In the wake of systemic, sometimes fatal racism as evidenced by recent police killings of Black people, mass uprisings have broken out across the United States. According to reports, some 75 American cities have seen some sort of public gatherings or protests including marches. They have also extended internationally with activity in both the United Kingdom and Germany. Celebrities like Tessa Thompson, Janelle Monae, Indya Moore, Lady Gaga, Janet Mock, Peppermint, Bob the Drag Queen and more have not only leant their voices and platforms, but some have physically shown up for the cause over the past five days.
At times, often due to police aggression, the mostly peaceful actions have turned violent, leading to the destruction of property, looting, and more. Local governments and states have enacted curfew in over 20 cities and the National Guard has been deployed in some instances. Throughout these actions, and online calls have rung out of "Black Lives Matter," as well as "Say His Name," and "Say Her Name," in ways mirroring the movements that began with the 2014 uprising in Ferguson, Missouri.
This most recent slate of unrest comes most directly as a reaction to the high profile deaths of George Floyd, Ahmaud Arbery, Breona Taylor, Tony McDade, and Nina Pop. Floyd was killed at the hands of police when Derek Chauvin, who has been the subject of at least 20 force-related complaints, kneeled on his neck for eight minutes and 46 seconds. Floyd's cries of "I can't breathe" went unacknowledged by Chauvin or the three other Minneapolis police officers on the scene, similar to the case of Eric Garner's 2014 death. Chauvin has since been fired and charged with murder in the third degree as well as manslaughter. The three other officers who were present have also been fired and protesters are calling for them to be charged as well.
Arbery was a 25-year old Black man who was lynched by white Georgia residents in February. Arrests were only made months later after national media coverage and public outcry. Taylor was killed by police after they barged into her home without an announcement. Last week McDade, a Black trans man, was killed by police under disputed circumstances after another fatal incident. Pop became the fifth trans woman of color to die this year after her stabbing death in early May as well.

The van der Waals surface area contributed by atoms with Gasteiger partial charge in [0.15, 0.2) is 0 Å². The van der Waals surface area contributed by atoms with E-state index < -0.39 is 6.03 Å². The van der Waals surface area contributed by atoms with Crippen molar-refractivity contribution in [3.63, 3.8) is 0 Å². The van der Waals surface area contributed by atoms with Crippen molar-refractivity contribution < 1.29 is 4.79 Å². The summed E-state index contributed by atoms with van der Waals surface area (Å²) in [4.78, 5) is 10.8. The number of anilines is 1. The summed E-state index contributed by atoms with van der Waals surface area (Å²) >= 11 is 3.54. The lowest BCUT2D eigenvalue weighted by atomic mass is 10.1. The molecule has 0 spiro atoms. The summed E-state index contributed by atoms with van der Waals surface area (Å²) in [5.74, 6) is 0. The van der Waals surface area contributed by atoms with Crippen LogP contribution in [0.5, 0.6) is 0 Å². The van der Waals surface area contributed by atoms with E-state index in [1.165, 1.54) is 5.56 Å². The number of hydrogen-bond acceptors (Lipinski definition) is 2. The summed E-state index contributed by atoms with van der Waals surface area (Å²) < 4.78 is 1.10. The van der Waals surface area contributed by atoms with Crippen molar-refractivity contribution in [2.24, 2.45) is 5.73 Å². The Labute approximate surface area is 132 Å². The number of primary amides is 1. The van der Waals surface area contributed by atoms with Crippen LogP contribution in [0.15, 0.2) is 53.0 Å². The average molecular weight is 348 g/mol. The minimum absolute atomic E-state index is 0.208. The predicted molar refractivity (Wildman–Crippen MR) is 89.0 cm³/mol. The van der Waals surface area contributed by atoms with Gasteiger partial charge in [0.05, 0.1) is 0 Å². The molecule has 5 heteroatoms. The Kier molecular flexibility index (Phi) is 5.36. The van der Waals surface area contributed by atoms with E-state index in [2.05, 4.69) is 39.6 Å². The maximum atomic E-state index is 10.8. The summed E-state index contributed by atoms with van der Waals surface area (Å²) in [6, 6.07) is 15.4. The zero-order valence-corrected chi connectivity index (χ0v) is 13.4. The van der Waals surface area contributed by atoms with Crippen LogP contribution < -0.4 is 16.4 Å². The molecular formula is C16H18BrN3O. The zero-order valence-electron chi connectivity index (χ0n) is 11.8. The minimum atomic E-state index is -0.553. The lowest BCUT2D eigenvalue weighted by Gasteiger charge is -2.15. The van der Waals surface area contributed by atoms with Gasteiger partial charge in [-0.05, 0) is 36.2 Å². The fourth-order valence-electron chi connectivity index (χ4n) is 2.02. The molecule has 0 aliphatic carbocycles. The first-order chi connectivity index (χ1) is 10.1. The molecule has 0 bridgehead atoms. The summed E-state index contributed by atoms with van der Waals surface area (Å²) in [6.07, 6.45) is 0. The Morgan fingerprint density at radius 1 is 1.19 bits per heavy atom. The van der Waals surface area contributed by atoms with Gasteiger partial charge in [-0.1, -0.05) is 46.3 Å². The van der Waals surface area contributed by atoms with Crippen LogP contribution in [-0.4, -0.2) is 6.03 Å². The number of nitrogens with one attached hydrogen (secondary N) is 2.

As a result, uprisings have broken out nationwide. Activists and celebrities have called for action and taken to the streets to demand justice, answers, and change. Over 75 LGBTQ+ organizations have signed on to a letter demanding action — as opposed to just rhetoric and platitudes — that will fight the ongoing epidemic of systemic racism. At times they have been met with police in riot gear who have shot rubber bullets into crowds sometimes causing permanent injury, macing crowds, and on at least one recorded instance, driving purposefully into crowds and mowing down relatively peaceful protesters with barricades.
The unrest has also resulted in death as in the case of James Scurlock, who was reportedly shot and killed by a white bar owner in Nebraska during a protest. Witnesses allege the killer used racial slurs prior to shooting.
In line with history, Black and brown LGBTQ+ people have been at the forefront of this fight with their allies helping to not only organize but take action. Online, those who have not been able to attend protests have not only signal boosted messages, but organized contributions to bail funds, criminal defense funds, and more, demanding justice in instances like in the case of Malcolm London who was "violently arrested" alongside others. Janet Mock, Indya Moore, and others have boosted London's story to demand their release.
This all is happening amid the ongoing viral pandemic and, like the government reopening public spaces, could result in a spike in cases. The police forces' increased use of smoke bombs and pepper spray could exacerbate this as those items would lead to coughing, sneezing, and the expulsion of other bodily fluids. This virus has adversely impacted and been fatal to the Black and brown communities who are protesting.